Dunning-Kruger Effect: What is that?

A senior colleague and I were discussing about an issue relating how people overestimate their ability level.  Meaning, sometimes we might find people who think they know a lot but in reality, they do not know much and they do not even realize it.  Ironic, isn’t it?  But this is the reality.  Incompetent people think that they are amazing, genius (and the list goes on)

The cartoon strip is taken from The Business Times

This is dangerous in academia when you think that you know a lot and thus there is no need for you to learn or relearn something to upgrade what you already know.  There is always new thing that we can learn from one another or through reading or doing research.   Look at the diagram (taken from Marketcall),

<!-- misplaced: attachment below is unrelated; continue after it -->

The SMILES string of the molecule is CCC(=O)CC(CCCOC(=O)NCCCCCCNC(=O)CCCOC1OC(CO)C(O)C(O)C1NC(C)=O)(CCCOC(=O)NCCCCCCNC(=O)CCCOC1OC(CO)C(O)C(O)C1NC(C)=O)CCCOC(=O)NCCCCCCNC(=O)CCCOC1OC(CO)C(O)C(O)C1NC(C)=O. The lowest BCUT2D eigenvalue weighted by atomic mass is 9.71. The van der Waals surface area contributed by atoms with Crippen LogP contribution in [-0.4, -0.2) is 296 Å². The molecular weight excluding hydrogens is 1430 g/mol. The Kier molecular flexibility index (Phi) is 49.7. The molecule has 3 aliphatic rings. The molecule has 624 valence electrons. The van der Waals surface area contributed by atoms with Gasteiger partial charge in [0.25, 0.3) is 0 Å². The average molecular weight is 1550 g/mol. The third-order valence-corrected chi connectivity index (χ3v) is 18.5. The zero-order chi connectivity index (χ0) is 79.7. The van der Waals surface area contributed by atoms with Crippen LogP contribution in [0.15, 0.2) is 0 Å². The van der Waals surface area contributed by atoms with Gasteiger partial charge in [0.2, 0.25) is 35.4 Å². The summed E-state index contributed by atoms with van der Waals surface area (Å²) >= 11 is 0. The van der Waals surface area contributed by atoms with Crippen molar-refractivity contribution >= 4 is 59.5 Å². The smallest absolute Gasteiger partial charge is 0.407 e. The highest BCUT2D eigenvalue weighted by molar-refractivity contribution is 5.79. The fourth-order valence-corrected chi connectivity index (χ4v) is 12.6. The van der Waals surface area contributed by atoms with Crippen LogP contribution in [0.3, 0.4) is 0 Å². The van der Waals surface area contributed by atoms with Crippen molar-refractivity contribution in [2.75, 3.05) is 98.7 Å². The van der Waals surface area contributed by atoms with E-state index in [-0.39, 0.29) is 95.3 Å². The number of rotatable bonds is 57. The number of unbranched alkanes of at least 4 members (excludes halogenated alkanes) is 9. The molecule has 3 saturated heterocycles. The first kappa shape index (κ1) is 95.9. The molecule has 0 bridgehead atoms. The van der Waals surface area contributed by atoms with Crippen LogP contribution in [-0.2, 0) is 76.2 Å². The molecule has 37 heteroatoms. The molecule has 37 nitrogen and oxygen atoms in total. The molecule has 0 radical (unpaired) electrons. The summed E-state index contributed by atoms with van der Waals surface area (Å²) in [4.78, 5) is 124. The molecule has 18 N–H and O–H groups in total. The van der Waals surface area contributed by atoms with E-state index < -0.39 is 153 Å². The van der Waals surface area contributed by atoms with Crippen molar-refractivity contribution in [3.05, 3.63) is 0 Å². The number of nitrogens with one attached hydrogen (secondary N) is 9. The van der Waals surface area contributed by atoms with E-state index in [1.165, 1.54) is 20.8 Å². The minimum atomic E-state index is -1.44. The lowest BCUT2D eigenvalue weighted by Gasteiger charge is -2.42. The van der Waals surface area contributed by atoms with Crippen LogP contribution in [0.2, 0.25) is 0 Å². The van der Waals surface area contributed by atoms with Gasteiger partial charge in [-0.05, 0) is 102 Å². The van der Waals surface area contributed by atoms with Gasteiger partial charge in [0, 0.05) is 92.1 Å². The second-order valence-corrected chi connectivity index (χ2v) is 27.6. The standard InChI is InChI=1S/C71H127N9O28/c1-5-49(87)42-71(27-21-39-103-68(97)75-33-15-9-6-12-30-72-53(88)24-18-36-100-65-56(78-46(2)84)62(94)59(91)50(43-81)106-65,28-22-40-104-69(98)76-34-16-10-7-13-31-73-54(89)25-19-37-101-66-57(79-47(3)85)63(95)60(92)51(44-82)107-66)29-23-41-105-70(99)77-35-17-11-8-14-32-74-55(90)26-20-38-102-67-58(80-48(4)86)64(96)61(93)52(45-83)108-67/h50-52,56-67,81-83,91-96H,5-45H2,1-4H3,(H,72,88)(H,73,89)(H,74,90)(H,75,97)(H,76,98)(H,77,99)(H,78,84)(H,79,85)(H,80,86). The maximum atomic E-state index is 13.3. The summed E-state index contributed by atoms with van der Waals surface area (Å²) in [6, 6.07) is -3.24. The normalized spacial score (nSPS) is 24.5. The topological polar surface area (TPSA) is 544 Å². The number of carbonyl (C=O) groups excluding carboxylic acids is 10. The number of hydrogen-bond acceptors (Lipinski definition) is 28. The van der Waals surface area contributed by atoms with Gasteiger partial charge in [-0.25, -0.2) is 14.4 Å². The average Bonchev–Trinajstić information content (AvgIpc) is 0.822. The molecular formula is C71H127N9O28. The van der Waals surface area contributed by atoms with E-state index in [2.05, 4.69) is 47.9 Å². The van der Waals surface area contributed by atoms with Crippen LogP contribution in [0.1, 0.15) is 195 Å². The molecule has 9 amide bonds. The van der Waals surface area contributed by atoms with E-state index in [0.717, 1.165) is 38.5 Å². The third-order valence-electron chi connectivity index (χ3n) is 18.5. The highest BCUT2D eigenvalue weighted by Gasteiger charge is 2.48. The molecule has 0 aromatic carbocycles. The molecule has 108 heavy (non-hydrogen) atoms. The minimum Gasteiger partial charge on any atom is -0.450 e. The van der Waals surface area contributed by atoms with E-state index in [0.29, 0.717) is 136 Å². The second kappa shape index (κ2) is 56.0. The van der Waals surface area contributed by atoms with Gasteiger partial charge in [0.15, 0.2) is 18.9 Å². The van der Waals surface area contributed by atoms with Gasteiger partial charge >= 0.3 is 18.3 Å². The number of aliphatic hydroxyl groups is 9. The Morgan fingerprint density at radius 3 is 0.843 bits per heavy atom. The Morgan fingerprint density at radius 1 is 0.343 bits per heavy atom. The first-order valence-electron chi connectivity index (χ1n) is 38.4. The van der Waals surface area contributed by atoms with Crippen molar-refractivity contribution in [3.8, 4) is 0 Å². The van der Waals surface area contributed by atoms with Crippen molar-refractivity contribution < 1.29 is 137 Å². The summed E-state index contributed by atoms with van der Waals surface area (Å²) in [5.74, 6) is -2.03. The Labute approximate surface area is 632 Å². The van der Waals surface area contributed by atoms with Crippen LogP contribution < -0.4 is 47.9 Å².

In psychology, it is called as Dunning-Kruger Effect,

People tend to hold overly favorable views of their abilities in many social and intellectual domains. The authors suggest that this overestimation occurs, in part, because people who are unskilled in these domains suffer a dual burden: Not only do these people reach erroneous conclusions and make unfortunate choices, but their incompetence robs them of the metacognitive ability to realize it.” Excerpt from Justin Kruger and David Dunning (1999) article published in Journal of personality and social psychology.  

This is the opposite effect of Impostor syndrome.  

Published by


I am who I am and what I am cannot be defined by what I have/posses or have done. Therefore, I am me.